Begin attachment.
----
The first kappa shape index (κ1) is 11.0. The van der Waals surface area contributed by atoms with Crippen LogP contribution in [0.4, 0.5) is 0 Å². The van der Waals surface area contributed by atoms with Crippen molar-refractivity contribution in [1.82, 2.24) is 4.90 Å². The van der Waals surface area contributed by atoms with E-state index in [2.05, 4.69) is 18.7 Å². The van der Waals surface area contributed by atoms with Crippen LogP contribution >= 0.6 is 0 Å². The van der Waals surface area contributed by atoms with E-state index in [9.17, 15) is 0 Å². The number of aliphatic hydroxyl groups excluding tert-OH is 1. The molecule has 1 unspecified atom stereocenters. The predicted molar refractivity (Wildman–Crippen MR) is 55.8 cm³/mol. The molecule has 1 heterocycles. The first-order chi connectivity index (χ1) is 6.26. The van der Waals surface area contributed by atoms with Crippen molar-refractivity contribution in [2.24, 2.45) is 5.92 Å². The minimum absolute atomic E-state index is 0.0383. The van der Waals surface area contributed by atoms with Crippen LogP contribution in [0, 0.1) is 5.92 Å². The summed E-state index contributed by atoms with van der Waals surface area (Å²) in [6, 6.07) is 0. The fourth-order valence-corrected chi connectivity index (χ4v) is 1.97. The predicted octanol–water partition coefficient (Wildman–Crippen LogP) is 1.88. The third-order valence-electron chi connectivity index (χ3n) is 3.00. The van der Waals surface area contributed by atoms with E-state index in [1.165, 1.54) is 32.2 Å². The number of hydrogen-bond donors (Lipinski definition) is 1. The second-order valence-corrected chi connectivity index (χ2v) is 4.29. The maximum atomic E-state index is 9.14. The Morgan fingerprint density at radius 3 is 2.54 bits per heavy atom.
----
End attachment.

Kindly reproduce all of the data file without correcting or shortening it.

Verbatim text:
The first kappa shape index (κ1) is 11.0. The van der Waals surface area contributed by atoms with Crippen LogP contribution in [0.4, 0.5) is 0 Å². The van der Waals surface area contributed by atoms with Crippen molar-refractivity contribution in [1.82, 2.24) is 4.90 Å². The van der Waals surface area contributed by atoms with E-state index in [2.05, 4.69) is 18.7 Å². The van der Waals surface area contributed by atoms with Crippen LogP contribution >= 0.6 is 0 Å². The van der Waals surface area contributed by atoms with E-state index in [9.17, 15) is 0 Å². The number of aliphatic hydroxyl groups excluding tert-OH is 1. The molecule has 1 unspecified atom stereocenters. The predicted molar refractivity (Wildman–Crippen MR) is 55.8 cm³/mol. The molecule has 1 heterocycles. The first-order chi connectivity index (χ1) is 6.26. The van der Waals surface area contributed by atoms with Crippen molar-refractivity contribution in [2.24, 2.45) is 5.92 Å². The minimum absolute atomic E-state index is 0.0383. The van der Waals surface area contributed by atoms with Crippen LogP contribution in [0, 0.1) is 5.92 Å². The summed E-state index contributed by atoms with van der Waals surface area (Å²) in [6, 6.07) is 0. The fourth-order valence-corrected chi connectivity index (χ4v) is 1.97. The predicted octanol–water partition coefficient (Wildman–Crippen LogP) is 1.88. The third-order valence-electron chi connectivity index (χ3n) is 3.00. The van der Waals surface area contributed by atoms with E-state index in [1.165, 1.54) is 32.2 Å². The number of hydrogen-bond donors (Lipinski definition) is 1. The second-order valence-corrected chi connectivity index (χ2v) is 4.29. The maximum atomic E-state index is 9.14. The Morgan fingerprint density at radius 3 is 2.54 bits per heavy atom.